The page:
Schanel & Associates CPA understands the process of identifying and recovering from tax identity theft. Contact us today.

Resources to learn more:

Florida Office of the Attorney General

IRS Taxpayer Guide to Identity Theft

Identity Theft Resource Center

Do you think you may be the victim of identity theft?  Did you receive a letter from the IRS that says another tax return was filed under your social security number? Call our office at 561-277-3195 and we’ll help with the steps you need to take now!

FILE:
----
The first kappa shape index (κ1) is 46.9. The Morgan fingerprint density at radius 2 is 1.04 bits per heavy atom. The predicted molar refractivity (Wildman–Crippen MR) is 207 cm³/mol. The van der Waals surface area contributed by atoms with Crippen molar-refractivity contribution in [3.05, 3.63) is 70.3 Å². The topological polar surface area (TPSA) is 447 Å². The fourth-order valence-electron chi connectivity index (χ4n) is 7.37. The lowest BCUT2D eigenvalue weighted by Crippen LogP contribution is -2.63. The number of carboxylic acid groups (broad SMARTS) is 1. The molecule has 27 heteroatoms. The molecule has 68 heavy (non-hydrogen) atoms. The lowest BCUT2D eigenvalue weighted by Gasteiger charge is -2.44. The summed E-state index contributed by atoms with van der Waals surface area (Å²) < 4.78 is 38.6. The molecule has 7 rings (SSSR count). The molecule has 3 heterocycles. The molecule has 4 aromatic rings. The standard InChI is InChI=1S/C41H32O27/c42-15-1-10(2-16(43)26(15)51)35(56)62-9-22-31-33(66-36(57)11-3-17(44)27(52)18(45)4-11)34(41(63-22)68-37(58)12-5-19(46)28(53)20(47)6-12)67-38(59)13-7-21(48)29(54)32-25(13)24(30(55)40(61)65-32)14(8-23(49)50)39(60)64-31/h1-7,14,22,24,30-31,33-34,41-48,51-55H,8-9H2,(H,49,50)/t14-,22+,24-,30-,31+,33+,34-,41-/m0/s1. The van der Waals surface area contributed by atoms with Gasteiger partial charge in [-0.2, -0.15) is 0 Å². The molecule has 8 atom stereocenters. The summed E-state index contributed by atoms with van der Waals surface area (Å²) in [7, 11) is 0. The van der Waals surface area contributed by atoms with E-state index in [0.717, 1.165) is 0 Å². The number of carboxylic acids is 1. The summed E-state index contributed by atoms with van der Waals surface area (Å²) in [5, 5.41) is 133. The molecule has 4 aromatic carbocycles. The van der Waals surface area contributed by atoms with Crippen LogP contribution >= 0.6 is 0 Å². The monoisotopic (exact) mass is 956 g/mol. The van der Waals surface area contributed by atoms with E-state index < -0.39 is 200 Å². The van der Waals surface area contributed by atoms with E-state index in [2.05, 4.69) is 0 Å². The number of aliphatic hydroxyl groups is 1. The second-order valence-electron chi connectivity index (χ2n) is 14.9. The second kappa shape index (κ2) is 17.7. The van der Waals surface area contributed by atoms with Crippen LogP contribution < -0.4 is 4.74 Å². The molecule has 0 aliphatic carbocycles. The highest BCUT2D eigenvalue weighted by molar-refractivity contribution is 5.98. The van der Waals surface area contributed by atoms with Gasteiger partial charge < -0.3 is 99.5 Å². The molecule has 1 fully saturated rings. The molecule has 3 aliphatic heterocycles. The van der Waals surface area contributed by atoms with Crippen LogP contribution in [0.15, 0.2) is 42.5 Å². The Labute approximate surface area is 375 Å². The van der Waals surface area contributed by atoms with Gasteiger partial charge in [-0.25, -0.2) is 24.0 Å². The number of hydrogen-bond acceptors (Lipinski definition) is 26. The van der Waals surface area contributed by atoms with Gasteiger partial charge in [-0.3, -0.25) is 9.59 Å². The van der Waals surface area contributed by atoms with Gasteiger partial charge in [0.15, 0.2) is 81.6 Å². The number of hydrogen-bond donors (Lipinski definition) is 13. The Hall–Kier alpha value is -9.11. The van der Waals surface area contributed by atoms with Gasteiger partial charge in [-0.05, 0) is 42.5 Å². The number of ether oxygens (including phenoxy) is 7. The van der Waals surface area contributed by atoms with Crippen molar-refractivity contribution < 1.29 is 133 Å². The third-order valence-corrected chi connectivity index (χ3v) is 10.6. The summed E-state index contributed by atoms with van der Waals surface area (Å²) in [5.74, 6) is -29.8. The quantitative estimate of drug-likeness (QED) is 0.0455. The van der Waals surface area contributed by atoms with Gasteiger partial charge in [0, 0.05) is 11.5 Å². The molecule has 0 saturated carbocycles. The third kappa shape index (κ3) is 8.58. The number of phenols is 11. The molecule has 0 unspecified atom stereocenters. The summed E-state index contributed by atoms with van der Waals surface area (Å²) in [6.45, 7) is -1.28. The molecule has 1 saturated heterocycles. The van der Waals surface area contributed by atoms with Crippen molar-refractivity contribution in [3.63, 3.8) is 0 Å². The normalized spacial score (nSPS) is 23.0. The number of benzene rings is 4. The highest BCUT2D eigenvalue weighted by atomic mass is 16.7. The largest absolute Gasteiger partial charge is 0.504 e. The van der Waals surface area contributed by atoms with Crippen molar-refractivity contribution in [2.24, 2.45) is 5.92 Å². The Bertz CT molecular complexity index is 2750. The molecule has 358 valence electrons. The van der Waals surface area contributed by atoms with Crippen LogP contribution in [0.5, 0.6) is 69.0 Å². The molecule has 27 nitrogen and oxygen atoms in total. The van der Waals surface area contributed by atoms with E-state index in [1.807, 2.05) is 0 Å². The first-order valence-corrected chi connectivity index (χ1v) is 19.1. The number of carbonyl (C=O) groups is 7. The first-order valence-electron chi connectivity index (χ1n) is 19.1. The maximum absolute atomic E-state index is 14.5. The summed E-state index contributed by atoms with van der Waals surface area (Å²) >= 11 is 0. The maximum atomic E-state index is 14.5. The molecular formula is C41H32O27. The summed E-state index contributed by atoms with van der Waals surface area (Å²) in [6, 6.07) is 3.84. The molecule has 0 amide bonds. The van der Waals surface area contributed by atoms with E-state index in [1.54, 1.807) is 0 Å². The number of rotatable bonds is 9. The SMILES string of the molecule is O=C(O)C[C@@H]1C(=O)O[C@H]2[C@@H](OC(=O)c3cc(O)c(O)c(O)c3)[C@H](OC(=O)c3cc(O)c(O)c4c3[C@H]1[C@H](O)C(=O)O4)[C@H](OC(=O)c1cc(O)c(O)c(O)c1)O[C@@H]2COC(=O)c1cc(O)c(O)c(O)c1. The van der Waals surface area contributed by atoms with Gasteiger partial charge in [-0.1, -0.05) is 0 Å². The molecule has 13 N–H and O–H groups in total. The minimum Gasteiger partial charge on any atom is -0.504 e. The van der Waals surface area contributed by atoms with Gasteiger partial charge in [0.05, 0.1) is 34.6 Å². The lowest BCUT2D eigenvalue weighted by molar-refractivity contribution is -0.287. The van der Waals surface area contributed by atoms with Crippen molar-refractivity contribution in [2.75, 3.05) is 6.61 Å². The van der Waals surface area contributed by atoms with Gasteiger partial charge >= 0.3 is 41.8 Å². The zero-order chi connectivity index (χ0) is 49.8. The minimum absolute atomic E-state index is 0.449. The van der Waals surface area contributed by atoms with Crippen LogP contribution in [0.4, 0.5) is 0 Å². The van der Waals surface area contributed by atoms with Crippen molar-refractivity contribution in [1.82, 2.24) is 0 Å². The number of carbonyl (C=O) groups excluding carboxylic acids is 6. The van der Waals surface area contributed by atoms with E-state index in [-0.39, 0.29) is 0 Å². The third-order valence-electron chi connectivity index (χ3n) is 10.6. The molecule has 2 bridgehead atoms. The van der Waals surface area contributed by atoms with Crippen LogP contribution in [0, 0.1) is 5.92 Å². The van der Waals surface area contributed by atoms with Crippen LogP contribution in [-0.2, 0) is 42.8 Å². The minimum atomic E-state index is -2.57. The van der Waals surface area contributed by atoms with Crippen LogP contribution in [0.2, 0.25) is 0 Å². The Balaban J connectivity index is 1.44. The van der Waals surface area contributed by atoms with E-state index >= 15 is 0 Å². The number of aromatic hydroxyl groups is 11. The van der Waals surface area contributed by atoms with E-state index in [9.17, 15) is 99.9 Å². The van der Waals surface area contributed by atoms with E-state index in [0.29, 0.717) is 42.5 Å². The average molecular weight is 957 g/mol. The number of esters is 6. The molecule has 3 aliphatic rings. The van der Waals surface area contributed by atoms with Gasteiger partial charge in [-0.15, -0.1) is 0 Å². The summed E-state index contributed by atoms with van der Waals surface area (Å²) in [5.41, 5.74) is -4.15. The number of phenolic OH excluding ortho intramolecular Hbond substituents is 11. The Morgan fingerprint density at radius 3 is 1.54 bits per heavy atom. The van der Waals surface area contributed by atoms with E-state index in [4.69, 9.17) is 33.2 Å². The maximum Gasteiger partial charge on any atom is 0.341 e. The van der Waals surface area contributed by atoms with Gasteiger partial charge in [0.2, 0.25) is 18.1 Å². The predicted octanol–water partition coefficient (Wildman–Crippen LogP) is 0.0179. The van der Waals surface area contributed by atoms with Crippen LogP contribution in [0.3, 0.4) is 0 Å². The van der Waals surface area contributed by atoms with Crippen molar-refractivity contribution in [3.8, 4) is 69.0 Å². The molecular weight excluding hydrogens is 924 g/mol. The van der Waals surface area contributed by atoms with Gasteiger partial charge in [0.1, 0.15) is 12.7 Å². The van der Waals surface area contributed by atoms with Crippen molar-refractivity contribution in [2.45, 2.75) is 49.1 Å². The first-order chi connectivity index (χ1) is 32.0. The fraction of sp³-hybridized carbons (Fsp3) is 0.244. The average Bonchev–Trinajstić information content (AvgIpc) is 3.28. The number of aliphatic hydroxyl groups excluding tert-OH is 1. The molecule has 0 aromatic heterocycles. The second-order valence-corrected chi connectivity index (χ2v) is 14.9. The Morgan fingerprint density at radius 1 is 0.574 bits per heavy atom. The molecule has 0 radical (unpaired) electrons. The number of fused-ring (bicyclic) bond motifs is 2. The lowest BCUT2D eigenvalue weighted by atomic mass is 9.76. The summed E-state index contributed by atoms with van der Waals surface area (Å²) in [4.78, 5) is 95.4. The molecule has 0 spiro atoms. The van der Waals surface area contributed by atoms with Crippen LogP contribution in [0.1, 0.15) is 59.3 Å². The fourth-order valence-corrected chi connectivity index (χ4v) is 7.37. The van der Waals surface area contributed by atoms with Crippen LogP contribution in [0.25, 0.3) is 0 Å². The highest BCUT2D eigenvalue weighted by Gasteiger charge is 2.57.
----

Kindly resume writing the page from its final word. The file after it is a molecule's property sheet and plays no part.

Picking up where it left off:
Schanel & Associates is a CPA firm specializing in accounting, tax, business valuation and litigation support serving Palm Beach, Martin and St. Lucie Counties and beyond since 1993. Our CPAs and accounting professionals work with individuals, businesses, estates and trusts to provide everything you need under one roof. For more information, contact us today at 561-624-2118. Glenn Schanel is the founding Principal of Schanel and Associates. Glenn Schanel is a CPA with over three decades of experience helping people and organizations manage, make sense of and benefit from their finances. He oversees areas that include auditing, accounting, tax, business valuation, forensic accounting, litigation support and other consulting services to both business and individual clients. Todd Schanel has been a principal at Schanel & Associates since 2004, where he specializes in financial planning, tax planning and consulting services. He also serves as Founding Principal and Director of Investment Advisory Services at Core Wealth Management, our sister company, where he leads an accomplished professional team offering independent and objective financial advice to help clients achieve their financial goals. Todd has been a CFA Charterholder since 2005, and in 2007 he earned his Certified Financial Planner® designation and became a licensed CPA. In 2015, he earned the Certified Valuation Analyst (CVA) designation.